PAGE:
Revenue recognition and impairment for goodwill and long-lived assets were among the areas where PwC LLP auditors fell short, according to the firm’s most recent annual review.
The Public Company Accounting Oversight Board determined that the firm didn’t have enough evidence to issue its audit reports in 13 engagements reviewed, according to the firm’s 2017 inspection report released March 28.
Fifty-five audits were inspected. The results are similar to the firm’s 2016 report, which found deficiencies in 11 out of 56 audits inspected.
As a result of the inspection findings, a PwC client adjusted its financial statements. The firm also reversed its opinion on the effectiveness of a client’s internal controls for financial reporting.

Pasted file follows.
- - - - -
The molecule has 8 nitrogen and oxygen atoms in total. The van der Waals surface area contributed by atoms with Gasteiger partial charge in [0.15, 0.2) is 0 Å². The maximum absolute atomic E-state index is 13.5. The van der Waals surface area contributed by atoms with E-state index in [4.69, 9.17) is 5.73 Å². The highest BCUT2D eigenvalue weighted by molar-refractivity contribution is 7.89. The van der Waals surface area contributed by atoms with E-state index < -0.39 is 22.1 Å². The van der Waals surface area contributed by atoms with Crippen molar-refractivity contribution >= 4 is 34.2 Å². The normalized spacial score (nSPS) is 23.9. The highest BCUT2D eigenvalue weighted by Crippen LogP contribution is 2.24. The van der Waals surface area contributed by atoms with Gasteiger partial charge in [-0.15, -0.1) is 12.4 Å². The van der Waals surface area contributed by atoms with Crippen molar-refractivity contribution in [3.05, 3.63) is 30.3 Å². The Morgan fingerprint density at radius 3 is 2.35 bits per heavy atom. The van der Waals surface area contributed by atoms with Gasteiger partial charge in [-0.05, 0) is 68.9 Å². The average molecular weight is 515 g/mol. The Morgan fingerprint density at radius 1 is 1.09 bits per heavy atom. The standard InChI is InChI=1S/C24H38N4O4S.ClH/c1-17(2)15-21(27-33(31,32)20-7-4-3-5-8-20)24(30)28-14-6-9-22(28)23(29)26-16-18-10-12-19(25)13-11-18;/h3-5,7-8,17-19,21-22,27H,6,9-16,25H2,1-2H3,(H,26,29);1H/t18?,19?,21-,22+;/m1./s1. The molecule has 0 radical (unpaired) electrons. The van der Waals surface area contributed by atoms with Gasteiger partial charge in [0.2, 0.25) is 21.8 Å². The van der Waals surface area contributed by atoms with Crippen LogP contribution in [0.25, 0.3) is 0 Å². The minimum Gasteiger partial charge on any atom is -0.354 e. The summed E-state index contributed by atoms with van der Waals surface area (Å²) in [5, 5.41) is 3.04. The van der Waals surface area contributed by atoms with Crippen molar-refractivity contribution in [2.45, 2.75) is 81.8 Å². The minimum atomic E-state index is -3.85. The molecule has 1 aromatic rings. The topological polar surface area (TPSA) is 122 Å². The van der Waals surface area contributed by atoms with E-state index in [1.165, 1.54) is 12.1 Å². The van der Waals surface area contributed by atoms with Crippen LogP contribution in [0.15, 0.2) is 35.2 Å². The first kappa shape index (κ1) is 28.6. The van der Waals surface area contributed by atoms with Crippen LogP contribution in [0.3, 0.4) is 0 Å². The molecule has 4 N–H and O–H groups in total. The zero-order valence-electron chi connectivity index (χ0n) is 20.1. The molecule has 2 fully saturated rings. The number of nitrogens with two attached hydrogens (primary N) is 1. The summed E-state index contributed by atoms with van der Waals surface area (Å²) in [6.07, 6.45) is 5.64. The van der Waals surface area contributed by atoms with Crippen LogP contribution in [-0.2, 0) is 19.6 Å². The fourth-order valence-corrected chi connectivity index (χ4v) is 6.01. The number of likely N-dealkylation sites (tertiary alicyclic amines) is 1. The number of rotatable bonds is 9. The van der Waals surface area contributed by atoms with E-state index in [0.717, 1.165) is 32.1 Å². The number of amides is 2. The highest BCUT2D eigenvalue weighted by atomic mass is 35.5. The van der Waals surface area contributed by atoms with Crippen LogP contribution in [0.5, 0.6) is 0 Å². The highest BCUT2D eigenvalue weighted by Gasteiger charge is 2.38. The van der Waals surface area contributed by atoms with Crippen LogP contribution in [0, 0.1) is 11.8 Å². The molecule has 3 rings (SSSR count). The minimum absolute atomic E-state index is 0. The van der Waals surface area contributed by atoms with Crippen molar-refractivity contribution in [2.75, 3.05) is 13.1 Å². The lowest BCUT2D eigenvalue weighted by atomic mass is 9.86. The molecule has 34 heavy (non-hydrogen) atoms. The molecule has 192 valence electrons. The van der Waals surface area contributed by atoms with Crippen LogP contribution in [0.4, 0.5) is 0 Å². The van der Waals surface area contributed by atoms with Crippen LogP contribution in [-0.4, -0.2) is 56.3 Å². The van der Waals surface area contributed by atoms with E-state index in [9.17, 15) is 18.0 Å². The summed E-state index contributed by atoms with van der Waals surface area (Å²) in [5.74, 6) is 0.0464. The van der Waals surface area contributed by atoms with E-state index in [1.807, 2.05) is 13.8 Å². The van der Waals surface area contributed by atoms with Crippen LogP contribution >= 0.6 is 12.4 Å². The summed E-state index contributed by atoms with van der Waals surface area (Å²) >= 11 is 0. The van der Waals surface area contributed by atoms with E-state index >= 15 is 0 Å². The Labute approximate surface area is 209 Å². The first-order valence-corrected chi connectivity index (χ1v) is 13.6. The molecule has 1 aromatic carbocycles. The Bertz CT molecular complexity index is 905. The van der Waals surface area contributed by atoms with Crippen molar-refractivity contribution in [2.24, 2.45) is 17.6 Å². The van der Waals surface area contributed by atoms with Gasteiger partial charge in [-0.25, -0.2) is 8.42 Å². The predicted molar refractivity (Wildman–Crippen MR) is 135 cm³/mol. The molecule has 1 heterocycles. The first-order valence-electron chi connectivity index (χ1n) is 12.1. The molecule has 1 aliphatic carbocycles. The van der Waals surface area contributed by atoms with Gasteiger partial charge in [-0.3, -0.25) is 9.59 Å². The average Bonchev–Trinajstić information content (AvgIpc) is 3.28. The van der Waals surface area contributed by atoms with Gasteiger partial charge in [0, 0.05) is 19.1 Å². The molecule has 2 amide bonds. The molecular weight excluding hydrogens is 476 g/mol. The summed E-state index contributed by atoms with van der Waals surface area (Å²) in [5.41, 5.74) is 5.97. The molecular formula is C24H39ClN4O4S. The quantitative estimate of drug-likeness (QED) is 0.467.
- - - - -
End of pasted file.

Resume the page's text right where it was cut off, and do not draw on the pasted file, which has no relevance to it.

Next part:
PwC said that performing high-quality audits is the firm’s top priority. It detailed steps the firm is taking to improve audit quality including investing in its staff and audit technology.
According to the report, the firm didn’t verify that the revenue for a client’s domestic segments was legitimate and didn’t sufficiently test controls related to cash sales for a retailer. In addition, it didn’t test the accuracy of a spreadsheet used by a client to assess the value of its excess and obsolete inventory.
PwC auditors also ignored oil and gas industry information that contradicted an industrial company’s forecasted oil prices.
PCAOB inspectors review audits with the highest risk and most complex accounting. The board plans to update its inspection reports to provide a more balanced view of a firm’s auditing.